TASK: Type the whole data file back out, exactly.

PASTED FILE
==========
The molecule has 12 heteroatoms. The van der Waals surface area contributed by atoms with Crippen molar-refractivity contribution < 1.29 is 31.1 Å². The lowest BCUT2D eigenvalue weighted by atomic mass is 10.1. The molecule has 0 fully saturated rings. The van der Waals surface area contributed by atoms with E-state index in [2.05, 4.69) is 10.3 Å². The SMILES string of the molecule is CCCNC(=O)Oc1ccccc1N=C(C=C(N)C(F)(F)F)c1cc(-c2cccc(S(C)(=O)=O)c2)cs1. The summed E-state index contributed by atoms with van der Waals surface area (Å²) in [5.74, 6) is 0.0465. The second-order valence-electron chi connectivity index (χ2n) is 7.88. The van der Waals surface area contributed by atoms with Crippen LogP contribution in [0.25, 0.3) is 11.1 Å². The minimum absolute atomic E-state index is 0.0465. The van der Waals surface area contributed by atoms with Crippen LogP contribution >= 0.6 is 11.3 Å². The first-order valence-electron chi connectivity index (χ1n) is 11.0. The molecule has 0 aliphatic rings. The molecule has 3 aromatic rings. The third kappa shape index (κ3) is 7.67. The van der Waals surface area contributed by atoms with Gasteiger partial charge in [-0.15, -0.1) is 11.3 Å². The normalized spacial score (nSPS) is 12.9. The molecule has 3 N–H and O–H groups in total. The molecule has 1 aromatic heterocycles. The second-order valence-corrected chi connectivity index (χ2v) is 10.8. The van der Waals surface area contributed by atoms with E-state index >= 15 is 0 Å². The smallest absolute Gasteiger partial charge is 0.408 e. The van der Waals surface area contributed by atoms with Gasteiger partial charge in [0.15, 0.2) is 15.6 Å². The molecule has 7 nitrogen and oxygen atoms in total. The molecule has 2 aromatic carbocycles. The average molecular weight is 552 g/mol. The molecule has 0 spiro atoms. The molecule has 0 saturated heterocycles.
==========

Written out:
The molecule has 12 heteroatoms. The van der Waals surface area contributed by atoms with Crippen molar-refractivity contribution < 1.29 is 31.1 Å². The lowest BCUT2D eigenvalue weighted by atomic mass is 10.1. The molecule has 0 fully saturated rings. The van der Waals surface area contributed by atoms with E-state index in [2.05, 4.69) is 10.3 Å². The SMILES string of the molecule is CCCNC(=O)Oc1ccccc1N=C(C=C(N)C(F)(F)F)c1cc(-c2cccc(S(C)(=O)=O)c2)cs1. The summed E-state index contributed by atoms with van der Waals surface area (Å²) in [5.74, 6) is 0.0465. The second-order valence-electron chi connectivity index (χ2n) is 7.88. The van der Waals surface area contributed by atoms with Crippen LogP contribution in [0.25, 0.3) is 11.1 Å². The minimum absolute atomic E-state index is 0.0465. The van der Waals surface area contributed by atoms with Crippen LogP contribution >= 0.6 is 11.3 Å². The first-order valence-electron chi connectivity index (χ1n) is 11.0. The molecule has 0 aliphatic rings. The molecule has 3 aromatic rings. The third kappa shape index (κ3) is 7.67. The van der Waals surface area contributed by atoms with Gasteiger partial charge in [-0.15, -0.1) is 11.3 Å². The normalized spacial score (nSPS) is 12.9. The molecule has 3 N–H and O–H groups in total. The molecule has 1 aromatic heterocycles. The second-order valence-corrected chi connectivity index (χ2v) is 10.8. The van der Waals surface area contributed by atoms with E-state index >= 15 is 0 Å². The smallest absolute Gasteiger partial charge is 0.408 e. The van der Waals surface area contributed by atoms with Gasteiger partial charge in [0.15, 0.2) is 15.6 Å². The molecule has 7 nitrogen and oxygen atoms in total. The molecule has 2 aromatic carbocycles. The average molecular weight is 552 g/mol. The molecule has 0 spiro atoms. The molecule has 0 saturated heterocycles.